In an increasingly parameterised world, where algorithms make decisions in countless aspects of our lives such as work, leisure or health, the exhibition “Codes & Algorithms. Wisdom in a calculated world” seeks to make this phenomenon and its implications understandable, generating questions and knowledge that invite reflection and debate.
Through interactive installations by 12 artists, the exhibition traces a journey through different areas in which algorithms impact our society: the importance of their neutrality and efficiency, the risks of algorithmic bias, tools to protect data privacy, the link between humans and artificial intelligence, and their contribution to finding solutions that would otherwise take years to solve or decipher.
Organised on the occasion of the Spanish Presidency of the EU, the exhibition is linked to The Future of Living project, a cultural programme of EUNIC BRUSSELS, designed to promote critical and creative reflection on the increasing automation of our lives, work and social spaces.
Kyriaki Goni · Clara Boj & Diego Diaz · Mushon Zer-Aviv · Trevor Paglen · Manu Luksch · Shinseungback Kimyonghun · Danja Vasiliev · Egor Kraft · Ahmed Jamal Abdelkader & Simon Weckert · Barcelona Supercomputing Center
Code & algorithms. Wisdom in a Calculated World
In programming terms, an algorithm is a sequence of logical steps to solve a problem. Although the first ones we know of appear on tablets from the Babylonian Empire, everything changed in 1842 when the mathematician Ada Lovelace proposed what is considered the first computer algorithm, that is, the first algorithm that could be processed automatically by a machine.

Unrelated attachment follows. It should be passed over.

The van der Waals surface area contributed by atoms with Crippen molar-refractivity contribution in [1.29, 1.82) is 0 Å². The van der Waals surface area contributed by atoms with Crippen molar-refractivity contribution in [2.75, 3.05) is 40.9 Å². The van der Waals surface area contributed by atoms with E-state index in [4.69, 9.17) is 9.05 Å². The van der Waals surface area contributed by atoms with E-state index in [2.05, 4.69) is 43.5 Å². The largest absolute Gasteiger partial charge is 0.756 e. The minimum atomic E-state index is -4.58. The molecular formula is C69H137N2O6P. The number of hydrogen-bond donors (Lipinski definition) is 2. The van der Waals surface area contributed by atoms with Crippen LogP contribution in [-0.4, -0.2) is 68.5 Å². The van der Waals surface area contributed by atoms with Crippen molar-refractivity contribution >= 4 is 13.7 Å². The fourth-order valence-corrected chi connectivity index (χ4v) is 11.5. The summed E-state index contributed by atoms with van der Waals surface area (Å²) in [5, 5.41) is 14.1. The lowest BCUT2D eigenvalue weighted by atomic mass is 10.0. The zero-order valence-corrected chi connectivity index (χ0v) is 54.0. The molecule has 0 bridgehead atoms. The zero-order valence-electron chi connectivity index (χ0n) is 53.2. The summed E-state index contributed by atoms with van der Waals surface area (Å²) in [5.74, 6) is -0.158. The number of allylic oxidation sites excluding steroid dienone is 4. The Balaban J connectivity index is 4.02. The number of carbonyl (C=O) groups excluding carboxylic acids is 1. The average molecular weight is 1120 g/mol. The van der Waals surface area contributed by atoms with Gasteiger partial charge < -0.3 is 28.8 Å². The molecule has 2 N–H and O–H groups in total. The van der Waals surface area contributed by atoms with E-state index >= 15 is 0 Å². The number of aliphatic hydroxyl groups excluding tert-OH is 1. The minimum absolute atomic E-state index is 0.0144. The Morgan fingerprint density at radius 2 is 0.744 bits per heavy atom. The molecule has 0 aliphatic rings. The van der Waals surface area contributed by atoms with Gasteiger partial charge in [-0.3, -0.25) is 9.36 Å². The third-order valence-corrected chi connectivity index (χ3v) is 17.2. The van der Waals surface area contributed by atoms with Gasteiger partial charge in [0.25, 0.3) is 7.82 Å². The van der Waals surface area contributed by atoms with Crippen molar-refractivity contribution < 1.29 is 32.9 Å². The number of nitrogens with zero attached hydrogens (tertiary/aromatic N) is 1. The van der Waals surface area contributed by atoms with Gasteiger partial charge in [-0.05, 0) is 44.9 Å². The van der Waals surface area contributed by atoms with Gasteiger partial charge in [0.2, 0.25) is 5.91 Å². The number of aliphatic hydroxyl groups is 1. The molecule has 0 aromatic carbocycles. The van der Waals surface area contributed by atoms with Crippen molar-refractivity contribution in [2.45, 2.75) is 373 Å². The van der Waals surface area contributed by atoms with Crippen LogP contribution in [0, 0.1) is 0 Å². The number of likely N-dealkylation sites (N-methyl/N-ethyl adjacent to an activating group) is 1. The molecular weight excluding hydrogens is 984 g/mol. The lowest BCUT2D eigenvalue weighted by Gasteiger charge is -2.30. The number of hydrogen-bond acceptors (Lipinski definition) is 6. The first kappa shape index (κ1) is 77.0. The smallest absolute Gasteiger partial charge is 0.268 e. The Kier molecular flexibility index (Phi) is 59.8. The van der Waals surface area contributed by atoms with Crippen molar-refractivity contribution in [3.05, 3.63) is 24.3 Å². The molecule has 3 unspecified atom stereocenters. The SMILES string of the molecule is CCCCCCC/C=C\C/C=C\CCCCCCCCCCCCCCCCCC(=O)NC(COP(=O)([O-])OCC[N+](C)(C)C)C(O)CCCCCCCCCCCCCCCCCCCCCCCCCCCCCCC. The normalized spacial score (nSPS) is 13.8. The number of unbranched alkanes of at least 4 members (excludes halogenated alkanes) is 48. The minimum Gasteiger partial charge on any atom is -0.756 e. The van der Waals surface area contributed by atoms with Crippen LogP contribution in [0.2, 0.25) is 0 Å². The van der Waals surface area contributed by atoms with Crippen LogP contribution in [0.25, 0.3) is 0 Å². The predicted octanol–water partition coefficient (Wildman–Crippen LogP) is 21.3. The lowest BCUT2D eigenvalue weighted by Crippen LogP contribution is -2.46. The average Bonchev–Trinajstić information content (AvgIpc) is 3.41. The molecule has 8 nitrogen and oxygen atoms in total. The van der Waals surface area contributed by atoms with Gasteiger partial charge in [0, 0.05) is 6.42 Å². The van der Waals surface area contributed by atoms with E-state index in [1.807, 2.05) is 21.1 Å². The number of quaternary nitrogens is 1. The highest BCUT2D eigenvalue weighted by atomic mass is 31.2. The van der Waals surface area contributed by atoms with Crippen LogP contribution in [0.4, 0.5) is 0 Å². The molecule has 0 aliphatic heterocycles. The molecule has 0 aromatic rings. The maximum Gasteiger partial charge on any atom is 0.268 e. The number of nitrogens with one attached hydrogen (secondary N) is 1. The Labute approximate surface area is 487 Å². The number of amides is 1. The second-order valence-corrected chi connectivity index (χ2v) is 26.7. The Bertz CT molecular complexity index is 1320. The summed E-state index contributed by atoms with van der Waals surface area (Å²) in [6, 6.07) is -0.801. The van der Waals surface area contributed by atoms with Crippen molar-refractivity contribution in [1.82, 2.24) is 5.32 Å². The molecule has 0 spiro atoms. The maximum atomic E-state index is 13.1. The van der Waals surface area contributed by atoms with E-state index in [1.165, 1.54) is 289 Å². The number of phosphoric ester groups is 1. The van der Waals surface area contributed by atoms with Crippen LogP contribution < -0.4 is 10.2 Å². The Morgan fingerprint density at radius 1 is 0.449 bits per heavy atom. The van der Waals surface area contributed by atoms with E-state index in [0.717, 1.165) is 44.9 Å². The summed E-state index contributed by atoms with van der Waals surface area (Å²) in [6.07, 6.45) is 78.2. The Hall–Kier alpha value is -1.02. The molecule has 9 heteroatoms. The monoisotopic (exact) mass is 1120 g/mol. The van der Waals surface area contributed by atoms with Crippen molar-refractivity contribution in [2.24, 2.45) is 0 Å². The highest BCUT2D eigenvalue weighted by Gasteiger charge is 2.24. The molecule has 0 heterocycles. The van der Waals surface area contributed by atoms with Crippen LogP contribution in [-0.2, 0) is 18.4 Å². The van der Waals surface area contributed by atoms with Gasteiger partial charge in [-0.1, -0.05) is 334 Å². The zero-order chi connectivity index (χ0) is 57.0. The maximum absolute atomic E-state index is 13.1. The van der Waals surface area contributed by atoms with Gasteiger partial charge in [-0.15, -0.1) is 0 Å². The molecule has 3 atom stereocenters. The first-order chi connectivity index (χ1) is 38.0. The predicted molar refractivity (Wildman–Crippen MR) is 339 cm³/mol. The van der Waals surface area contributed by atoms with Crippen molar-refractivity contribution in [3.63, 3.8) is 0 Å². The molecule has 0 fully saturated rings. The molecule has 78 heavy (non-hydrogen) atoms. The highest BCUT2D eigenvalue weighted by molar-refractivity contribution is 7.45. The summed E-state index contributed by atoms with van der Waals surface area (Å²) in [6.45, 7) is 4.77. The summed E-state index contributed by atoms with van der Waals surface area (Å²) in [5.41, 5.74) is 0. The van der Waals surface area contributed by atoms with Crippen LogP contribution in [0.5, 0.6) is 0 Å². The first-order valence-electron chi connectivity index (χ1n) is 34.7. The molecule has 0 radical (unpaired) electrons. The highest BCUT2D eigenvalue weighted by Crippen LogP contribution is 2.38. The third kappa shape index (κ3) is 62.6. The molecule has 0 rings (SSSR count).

Today, we are surrounded by devices capable of executing a multitude of algorithms. Our everyday life is inconceivable without them: they suggest how to get from one place to another, which film to watch or how to translate a word. Algorithms can help us predict a stroke two years before it happens, select crops that adapt to climate change or calculate the shape of 200 million molecules to understand diseases such as Alzheimer's or Parkinson's. They can also exclude us from a selection process and determine whether we qualify for a loan or health insurance.
Invisible and incomprehensible to most, algorithms remain a set of more or less sophisticated instructions with the capacity to generate positive or negative impacts on a large scale, depending on how we design them. We increasingly delegate major decisions to them, which is why it is essential to understand how they work and what ethical challenges they pose. How can we make our humanity prevail in a world calculated, organised and parameterized for algorithms?
An exhibition produced by Fundación Telefónica, curated by Manuela Naveau.
In the framework of The Future of Living (EUNIC BRUSSELS) and the European Digital Deal (Creative Europe).
With the support of Fédération Wallonie-Bruxelles, Innoviris, the Embassy of Spain in Belgium, the Spanish Presidency of the EU, the Vlaamse Gemeenschapscommissie.
Co-funded by the European Union.